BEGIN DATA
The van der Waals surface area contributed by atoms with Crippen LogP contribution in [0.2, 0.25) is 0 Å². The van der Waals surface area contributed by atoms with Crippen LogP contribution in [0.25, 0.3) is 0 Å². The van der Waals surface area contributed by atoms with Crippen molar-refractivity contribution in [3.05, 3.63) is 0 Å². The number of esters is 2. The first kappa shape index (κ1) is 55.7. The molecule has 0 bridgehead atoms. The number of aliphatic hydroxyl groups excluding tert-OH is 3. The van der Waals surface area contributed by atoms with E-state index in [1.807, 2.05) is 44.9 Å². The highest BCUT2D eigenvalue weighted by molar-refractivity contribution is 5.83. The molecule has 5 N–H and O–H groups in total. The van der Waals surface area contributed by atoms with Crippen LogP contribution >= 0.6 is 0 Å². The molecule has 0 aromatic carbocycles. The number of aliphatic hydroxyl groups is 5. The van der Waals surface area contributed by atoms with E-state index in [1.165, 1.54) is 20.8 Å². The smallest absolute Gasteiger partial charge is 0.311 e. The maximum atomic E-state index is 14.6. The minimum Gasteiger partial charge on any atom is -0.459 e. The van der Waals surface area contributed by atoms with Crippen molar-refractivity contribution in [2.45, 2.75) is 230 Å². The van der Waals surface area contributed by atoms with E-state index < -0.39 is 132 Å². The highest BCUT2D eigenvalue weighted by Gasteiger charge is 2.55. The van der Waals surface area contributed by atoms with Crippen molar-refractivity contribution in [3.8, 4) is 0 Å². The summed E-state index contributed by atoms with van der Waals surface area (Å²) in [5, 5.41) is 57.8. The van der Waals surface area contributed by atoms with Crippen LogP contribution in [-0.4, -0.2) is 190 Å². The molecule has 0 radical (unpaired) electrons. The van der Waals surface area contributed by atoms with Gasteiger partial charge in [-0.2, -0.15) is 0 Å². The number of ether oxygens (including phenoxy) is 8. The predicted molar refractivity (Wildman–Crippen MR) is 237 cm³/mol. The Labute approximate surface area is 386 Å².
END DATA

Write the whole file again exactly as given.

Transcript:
The van der Waals surface area contributed by atoms with Crippen LogP contribution in [0.2, 0.25) is 0 Å². The van der Waals surface area contributed by atoms with Crippen LogP contribution in [0.25, 0.3) is 0 Å². The van der Waals surface area contributed by atoms with Crippen molar-refractivity contribution in [3.05, 3.63) is 0 Å². The number of esters is 2. The first kappa shape index (κ1) is 55.7. The molecule has 0 bridgehead atoms. The number of aliphatic hydroxyl groups excluding tert-OH is 3. The van der Waals surface area contributed by atoms with E-state index in [1.807, 2.05) is 44.9 Å². The highest BCUT2D eigenvalue weighted by molar-refractivity contribution is 5.83. The molecule has 5 N–H and O–H groups in total. The van der Waals surface area contributed by atoms with Crippen LogP contribution >= 0.6 is 0 Å². The molecule has 0 aromatic carbocycles. The number of aliphatic hydroxyl groups is 5. The van der Waals surface area contributed by atoms with E-state index in [1.165, 1.54) is 20.8 Å². The smallest absolute Gasteiger partial charge is 0.311 e. The maximum atomic E-state index is 14.6. The minimum Gasteiger partial charge on any atom is -0.459 e. The van der Waals surface area contributed by atoms with Crippen molar-refractivity contribution in [2.45, 2.75) is 230 Å². The van der Waals surface area contributed by atoms with E-state index < -0.39 is 132 Å². The highest BCUT2D eigenvalue weighted by Gasteiger charge is 2.55. The van der Waals surface area contributed by atoms with Crippen molar-refractivity contribution in [3.8, 4) is 0 Å². The summed E-state index contributed by atoms with van der Waals surface area (Å²) in [5, 5.41) is 57.8. The van der Waals surface area contributed by atoms with Crippen LogP contribution in [-0.4, -0.2) is 190 Å². The molecule has 0 radical (unpaired) electrons. The van der Waals surface area contributed by atoms with Gasteiger partial charge in [-0.2, -0.15) is 0 Å². The number of ether oxygens (including phenoxy) is 8. The predicted molar refractivity (Wildman–Crippen MR) is 237 cm³/mol. The Labute approximate surface area is 386 Å².